When enacted, the Affordable Care Act (ACA) eliminated most small business health plans that reimbursed individually purchased health insurance. Consequently, many small business owners chose health savings accounts (HSAs) or opted to provide no health coverage at all.
As of 2022, over 35 million HSAs were active, with assets amounting to $104 billion. The Devenir survey expects this to increase to 43 million accounts with $150 billion in assets by 2025.
- To open an HSA, you must have high-deductible health insurance.
- 2023 contribution limits are $3,850 for individuals and $7,750 for families. These limits increase slightly in 2024.
- If you’re 55 or older by the end of the year, you can contribute an extra $1,000
- HSAs come with substantial tax benefits, including deductible contributions, tax-free earnings, and tax-free withdrawals for qualified health expenses.
Monies taken from HSAs are tax-free when used for qualified medical expenses. If you don’t use the funds for medical expenses, they grow. Once you reach Medicare age,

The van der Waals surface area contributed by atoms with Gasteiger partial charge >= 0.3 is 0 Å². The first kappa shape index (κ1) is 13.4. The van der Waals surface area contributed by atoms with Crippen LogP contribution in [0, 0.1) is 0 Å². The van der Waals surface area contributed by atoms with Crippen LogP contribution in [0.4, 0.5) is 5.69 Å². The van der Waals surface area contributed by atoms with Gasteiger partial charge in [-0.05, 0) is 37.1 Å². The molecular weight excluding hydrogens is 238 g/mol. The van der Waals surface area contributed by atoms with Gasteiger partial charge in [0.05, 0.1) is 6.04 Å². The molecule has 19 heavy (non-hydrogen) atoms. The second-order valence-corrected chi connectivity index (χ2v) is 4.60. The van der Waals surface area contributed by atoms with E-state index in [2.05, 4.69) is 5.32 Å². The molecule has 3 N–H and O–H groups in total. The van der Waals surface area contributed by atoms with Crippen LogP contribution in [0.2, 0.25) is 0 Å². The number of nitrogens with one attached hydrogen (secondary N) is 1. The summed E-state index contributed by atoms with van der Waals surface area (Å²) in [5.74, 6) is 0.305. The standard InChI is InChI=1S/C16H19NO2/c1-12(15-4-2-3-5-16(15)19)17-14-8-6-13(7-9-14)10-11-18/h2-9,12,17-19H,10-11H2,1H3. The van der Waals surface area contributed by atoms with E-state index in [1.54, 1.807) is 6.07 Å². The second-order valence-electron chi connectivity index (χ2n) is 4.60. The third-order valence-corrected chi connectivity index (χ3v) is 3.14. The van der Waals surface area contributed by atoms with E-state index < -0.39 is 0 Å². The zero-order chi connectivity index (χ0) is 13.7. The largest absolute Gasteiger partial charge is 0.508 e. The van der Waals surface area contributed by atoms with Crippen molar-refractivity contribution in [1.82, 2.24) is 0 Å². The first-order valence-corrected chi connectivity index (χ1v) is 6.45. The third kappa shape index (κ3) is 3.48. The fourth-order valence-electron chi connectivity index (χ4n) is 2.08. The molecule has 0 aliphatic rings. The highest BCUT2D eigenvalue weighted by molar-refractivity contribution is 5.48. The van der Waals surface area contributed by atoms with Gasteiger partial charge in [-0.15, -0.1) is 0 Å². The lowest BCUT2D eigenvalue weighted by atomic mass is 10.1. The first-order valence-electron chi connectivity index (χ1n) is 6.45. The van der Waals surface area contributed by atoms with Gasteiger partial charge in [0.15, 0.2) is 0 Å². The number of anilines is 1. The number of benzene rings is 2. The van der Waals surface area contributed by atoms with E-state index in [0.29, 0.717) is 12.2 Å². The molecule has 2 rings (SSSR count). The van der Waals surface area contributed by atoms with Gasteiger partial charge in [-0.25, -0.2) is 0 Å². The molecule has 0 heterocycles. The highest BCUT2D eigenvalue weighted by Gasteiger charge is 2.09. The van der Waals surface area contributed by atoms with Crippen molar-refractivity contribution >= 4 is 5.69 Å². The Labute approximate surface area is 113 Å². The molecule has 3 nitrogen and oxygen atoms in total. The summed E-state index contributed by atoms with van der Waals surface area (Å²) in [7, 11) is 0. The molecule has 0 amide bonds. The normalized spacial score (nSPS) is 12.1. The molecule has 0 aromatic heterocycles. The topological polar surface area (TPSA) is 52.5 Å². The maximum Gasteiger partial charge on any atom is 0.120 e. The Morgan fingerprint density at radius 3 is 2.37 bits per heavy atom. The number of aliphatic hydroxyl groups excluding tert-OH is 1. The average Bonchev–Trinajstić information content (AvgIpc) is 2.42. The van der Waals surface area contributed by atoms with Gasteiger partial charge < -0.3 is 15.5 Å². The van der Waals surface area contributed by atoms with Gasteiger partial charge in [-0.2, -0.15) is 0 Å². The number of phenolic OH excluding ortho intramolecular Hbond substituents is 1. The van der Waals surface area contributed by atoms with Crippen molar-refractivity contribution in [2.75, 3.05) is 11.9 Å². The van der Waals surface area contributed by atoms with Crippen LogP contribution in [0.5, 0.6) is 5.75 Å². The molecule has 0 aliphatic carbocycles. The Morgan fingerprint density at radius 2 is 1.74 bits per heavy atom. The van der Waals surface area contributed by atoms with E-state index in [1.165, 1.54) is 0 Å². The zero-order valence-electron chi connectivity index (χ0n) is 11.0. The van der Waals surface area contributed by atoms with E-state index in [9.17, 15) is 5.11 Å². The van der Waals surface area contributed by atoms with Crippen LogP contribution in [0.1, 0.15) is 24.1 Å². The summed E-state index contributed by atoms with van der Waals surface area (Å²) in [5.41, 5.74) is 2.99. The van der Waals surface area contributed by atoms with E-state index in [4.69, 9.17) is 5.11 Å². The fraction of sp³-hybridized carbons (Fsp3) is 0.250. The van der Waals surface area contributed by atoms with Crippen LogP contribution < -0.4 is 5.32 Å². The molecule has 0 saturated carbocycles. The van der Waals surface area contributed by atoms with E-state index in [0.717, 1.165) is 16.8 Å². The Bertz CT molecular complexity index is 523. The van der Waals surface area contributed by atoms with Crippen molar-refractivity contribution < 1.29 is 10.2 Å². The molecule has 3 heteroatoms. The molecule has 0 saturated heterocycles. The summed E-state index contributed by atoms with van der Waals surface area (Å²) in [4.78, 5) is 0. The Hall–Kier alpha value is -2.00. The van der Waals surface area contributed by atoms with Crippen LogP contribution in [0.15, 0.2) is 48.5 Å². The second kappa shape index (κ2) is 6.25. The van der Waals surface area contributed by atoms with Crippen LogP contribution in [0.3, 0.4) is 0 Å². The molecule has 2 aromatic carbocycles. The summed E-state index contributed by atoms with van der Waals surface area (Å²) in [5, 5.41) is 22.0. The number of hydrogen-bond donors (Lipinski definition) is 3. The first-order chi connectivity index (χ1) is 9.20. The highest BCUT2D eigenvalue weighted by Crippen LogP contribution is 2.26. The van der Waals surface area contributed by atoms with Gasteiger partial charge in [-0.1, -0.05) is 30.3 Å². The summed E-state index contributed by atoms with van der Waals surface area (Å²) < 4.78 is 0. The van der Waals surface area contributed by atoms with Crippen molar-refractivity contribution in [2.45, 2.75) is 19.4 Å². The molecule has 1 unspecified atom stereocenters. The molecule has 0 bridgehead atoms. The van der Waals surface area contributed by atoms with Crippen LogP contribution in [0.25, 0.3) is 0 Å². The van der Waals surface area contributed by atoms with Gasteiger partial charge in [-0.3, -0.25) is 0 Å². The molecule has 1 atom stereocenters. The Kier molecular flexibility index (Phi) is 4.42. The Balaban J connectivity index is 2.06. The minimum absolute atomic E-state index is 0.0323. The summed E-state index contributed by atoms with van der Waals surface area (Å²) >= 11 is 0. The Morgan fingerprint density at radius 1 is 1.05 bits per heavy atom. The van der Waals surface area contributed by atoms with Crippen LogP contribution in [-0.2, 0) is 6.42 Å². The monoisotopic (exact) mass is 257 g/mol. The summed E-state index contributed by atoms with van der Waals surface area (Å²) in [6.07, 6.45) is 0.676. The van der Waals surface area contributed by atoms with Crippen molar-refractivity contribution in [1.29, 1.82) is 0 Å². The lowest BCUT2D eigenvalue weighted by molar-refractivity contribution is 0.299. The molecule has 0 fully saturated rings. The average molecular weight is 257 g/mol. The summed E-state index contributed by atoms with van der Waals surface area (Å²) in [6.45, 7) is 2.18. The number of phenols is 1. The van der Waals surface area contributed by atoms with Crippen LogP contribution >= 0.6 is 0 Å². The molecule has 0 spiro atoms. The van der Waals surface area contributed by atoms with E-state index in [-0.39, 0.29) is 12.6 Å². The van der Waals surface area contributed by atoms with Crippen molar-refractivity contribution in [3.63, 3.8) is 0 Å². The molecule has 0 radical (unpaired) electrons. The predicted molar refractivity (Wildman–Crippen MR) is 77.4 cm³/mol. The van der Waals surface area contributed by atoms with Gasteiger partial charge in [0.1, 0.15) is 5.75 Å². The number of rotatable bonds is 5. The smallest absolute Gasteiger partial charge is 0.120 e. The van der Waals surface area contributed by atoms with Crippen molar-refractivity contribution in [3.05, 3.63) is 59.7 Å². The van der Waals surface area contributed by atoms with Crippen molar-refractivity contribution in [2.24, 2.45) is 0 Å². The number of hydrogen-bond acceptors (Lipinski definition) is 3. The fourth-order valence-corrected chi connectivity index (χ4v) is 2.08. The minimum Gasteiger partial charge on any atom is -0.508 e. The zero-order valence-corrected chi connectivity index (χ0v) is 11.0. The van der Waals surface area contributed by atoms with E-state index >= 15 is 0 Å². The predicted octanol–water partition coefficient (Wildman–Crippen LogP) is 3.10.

- you can withdraw the funds and pay taxes or
- use the funds tax-free for medical expenses.
You generally cannot make HSA contributions if you have a non-high-deductible health plan that overlaps with the high-deductible plan. Similarly, you cannot contribute to an HSA and a general-purpose healthcare flexible spending account (FSA) in the same year.
HSAs are similar to IRAs. They are trust or custodial accounts you set up at banks, insurance companies, or brokerage firms. The purpose of your HSA is solely to pay your qualified medical expenses. Like IRAs, HSAs can offer various investment options, though some trustees might limit choices to more conservative options.
The benefits of HSAs have grown significantly in recent years, making them a mainstream and advantageous choice for many. Given their tax advantages and flexibility, the HSA could be a good fit for you as a business owner.
If you would like to explore the HSA as a possibility for you, make sure to reach out.